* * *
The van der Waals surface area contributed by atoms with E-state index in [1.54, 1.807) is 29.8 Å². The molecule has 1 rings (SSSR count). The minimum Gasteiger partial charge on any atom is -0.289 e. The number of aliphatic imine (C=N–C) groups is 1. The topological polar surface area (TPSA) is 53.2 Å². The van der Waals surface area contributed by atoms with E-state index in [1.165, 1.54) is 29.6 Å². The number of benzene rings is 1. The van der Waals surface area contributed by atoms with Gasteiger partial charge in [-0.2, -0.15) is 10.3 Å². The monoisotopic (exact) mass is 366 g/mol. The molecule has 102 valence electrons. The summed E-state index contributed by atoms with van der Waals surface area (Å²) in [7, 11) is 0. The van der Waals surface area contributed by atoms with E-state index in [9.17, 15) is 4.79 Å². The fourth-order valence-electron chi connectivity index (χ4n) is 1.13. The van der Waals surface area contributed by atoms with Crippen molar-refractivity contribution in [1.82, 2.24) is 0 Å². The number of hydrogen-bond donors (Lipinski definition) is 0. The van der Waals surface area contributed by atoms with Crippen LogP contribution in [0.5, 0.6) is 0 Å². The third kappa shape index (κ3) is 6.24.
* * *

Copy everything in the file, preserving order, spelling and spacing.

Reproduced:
The van der Waals surface area contributed by atoms with E-state index in [1.54, 1.807) is 29.8 Å². The molecule has 1 rings (SSSR count). The minimum Gasteiger partial charge on any atom is -0.289 e. The number of aliphatic imine (C=N–C) groups is 1. The topological polar surface area (TPSA) is 53.2 Å². The van der Waals surface area contributed by atoms with E-state index in [1.165, 1.54) is 29.6 Å². The number of benzene rings is 1. The van der Waals surface area contributed by atoms with Gasteiger partial charge in [-0.2, -0.15) is 10.3 Å². The monoisotopic (exact) mass is 366 g/mol. The molecule has 102 valence electrons. The summed E-state index contributed by atoms with van der Waals surface area (Å²) in [7, 11) is 0. The van der Waals surface area contributed by atoms with E-state index in [9.17, 15) is 4.79 Å². The fourth-order valence-electron chi connectivity index (χ4n) is 1.13. The van der Waals surface area contributed by atoms with Crippen molar-refractivity contribution in [1.82, 2.24) is 0 Å². The number of hydrogen-bond donors (Lipinski definition) is 0. The van der Waals surface area contributed by atoms with Crippen LogP contribution in [0.5, 0.6) is 0 Å². The third kappa shape index (κ3) is 6.24.